Front Public Health. 2021 May 31;9:679012. doi: 10.3389/fpubh.2021.679012. eCollection 2021.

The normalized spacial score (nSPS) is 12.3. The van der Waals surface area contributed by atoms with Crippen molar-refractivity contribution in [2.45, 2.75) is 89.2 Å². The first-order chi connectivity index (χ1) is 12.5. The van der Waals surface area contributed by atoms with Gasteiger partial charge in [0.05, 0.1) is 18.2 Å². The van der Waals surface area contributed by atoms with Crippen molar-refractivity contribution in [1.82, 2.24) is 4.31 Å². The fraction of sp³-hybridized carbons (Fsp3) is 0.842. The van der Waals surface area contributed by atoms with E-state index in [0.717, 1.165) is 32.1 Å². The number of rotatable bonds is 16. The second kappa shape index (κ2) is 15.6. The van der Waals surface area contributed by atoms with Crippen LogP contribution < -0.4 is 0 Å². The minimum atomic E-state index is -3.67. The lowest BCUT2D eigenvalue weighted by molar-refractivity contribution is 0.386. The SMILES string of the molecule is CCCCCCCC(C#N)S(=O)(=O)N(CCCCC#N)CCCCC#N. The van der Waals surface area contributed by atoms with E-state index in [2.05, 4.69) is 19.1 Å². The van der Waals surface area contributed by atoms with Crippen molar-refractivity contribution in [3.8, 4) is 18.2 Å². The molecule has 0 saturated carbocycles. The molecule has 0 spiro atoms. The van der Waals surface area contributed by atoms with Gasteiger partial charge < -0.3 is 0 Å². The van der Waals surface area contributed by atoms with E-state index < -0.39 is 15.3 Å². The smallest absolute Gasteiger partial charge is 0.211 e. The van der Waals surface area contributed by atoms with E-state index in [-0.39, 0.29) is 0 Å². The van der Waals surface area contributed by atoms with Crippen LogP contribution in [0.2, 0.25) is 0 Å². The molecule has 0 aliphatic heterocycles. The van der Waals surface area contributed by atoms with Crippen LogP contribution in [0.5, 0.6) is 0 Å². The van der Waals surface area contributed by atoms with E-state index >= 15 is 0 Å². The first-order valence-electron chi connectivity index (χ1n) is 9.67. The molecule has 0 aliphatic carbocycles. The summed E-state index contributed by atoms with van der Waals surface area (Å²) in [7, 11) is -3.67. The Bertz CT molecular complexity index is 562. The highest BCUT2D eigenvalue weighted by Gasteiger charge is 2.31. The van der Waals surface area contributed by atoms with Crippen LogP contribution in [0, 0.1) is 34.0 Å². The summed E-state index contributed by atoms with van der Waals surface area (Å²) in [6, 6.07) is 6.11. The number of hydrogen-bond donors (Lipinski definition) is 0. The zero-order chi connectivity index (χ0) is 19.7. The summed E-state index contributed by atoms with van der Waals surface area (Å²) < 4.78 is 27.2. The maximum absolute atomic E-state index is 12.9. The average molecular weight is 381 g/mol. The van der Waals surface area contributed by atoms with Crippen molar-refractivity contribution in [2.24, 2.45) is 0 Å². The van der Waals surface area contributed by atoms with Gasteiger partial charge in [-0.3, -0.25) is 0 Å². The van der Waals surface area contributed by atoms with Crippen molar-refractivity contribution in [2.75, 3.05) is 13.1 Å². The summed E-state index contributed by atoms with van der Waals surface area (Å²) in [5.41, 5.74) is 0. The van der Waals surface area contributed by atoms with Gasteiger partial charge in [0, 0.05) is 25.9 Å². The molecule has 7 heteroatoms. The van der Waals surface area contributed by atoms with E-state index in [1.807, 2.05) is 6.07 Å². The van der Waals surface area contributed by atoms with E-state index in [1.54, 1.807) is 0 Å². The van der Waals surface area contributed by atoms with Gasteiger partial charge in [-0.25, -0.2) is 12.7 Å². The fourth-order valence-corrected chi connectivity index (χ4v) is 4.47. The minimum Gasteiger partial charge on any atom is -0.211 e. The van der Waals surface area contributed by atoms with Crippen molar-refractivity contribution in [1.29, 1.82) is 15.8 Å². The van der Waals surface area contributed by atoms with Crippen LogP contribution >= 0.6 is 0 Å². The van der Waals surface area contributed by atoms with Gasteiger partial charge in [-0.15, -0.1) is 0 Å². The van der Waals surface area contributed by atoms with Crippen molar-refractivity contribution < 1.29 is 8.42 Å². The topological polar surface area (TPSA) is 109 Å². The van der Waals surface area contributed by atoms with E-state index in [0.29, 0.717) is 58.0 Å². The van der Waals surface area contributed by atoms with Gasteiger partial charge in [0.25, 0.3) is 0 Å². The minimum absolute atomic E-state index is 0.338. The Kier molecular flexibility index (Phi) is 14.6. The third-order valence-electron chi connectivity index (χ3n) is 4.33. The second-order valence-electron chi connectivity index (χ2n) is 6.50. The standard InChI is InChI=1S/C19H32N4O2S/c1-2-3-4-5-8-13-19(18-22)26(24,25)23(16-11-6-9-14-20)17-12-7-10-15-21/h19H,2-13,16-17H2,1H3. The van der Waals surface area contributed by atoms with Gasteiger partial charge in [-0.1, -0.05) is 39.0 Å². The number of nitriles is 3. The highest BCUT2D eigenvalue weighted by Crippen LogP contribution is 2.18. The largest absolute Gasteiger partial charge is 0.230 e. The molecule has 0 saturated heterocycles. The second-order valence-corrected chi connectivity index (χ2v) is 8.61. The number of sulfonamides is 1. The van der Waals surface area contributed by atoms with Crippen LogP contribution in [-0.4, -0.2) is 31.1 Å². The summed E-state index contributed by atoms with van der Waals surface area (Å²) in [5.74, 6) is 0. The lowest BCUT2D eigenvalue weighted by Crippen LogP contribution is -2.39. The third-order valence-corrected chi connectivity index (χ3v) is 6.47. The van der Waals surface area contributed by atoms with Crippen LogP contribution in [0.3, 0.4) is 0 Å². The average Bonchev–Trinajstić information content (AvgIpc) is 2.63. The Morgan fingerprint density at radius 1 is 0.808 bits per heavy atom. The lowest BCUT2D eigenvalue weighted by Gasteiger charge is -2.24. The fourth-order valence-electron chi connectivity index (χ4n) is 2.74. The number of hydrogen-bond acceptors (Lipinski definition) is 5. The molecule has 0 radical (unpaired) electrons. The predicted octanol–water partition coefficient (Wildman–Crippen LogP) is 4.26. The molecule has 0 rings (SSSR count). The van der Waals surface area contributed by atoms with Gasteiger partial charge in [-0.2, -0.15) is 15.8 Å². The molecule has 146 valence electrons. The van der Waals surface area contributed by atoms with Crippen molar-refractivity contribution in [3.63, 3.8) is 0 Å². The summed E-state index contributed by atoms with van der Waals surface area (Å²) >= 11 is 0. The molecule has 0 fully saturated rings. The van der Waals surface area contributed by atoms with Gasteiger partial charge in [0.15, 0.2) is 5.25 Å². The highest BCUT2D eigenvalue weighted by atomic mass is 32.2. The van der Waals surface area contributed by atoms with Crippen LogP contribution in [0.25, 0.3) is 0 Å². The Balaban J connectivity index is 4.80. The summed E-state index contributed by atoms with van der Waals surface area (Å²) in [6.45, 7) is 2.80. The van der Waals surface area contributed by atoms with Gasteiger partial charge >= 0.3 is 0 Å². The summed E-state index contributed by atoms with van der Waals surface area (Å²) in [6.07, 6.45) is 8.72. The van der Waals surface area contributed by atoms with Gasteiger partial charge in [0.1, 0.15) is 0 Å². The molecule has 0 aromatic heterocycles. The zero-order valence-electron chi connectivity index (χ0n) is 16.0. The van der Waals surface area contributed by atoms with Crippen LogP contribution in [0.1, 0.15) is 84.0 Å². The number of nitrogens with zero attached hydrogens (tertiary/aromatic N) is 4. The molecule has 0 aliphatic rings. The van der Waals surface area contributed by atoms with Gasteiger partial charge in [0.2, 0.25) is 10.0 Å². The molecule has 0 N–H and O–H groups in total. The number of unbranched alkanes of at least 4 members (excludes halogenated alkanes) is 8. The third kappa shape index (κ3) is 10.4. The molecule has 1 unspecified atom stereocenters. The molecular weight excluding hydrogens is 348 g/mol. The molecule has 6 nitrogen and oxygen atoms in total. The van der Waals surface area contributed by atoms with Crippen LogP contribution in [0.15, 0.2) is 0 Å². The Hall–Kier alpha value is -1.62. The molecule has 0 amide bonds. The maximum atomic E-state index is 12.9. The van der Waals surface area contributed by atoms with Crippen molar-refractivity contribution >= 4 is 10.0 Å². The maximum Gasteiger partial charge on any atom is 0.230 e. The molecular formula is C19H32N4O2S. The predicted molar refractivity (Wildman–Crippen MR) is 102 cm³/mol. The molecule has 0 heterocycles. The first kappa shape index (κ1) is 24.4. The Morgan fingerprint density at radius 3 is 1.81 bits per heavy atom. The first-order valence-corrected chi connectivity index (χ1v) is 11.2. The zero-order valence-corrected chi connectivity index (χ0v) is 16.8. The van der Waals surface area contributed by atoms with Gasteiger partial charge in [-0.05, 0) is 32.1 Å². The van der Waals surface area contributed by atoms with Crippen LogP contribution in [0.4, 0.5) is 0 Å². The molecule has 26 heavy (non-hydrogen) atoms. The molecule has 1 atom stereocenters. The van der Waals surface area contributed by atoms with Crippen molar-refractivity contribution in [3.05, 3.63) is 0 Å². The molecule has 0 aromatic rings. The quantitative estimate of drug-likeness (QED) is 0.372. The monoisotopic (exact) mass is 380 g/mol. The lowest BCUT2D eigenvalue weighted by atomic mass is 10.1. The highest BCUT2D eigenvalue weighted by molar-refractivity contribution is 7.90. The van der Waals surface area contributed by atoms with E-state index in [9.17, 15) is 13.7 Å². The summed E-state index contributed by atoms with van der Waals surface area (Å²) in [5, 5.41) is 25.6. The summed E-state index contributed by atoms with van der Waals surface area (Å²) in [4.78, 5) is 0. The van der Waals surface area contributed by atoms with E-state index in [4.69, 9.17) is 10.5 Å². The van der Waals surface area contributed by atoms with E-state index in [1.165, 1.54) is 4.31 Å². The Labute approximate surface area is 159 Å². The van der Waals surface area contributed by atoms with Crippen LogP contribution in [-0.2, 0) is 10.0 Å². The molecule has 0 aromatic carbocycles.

By analyzing COVID-19 sequential COVID-19 test results of patients across the United States, we herein attempt to quantify some of the observations we've made around long-term infection (and false-positive rates), as well as provide observations on the uncertainty of sampling variability and other dynamics of COVID-19 infection in the United States. Retrospective cohort study of a registry of RT-PCR testing results for all patients tested at any of the reference labs operated by Labcorp® including both positive, negative, and inconclusive results, from March 1, 2020 to January 28, 2021, including patients from all 50 states and outlying US territories. The study included 22 million patients with RT-PCR qualitative test results for SARS-CoV-2, of which 3.9 million had more than one test at Labcorp. We observed a minuscule <0.1% basal positive rate for follow up tests >115 days, which could account for false positives, long-haulers, and/or reinfection but is indistinguishable in the data. In observing repeat-testing, for patients who have a second test after a first RT-PCR, 30% across the cohort tested negative on the second test. For patients who test positive first and subsequently negative within 96 h (40% of positive test results), 18% of tests will subsequently test positive within another 96-h span. For those who first test negative and then positive within 96 h (2.3% of negative tests), 56% will test negative after a third and subsequent 96-h period. The sudden changes in RT-PCR test results for SARS-CoV-2 from this large cohort study suggest that negative test results during active infection or exposure can change rapidly within just days or hours. We also demonstrate that there does not appear to be a basal false positive rate among patients who test positive >115 days after their first RT-PCR positive test while failing to observe any evidence of widespread reinfection.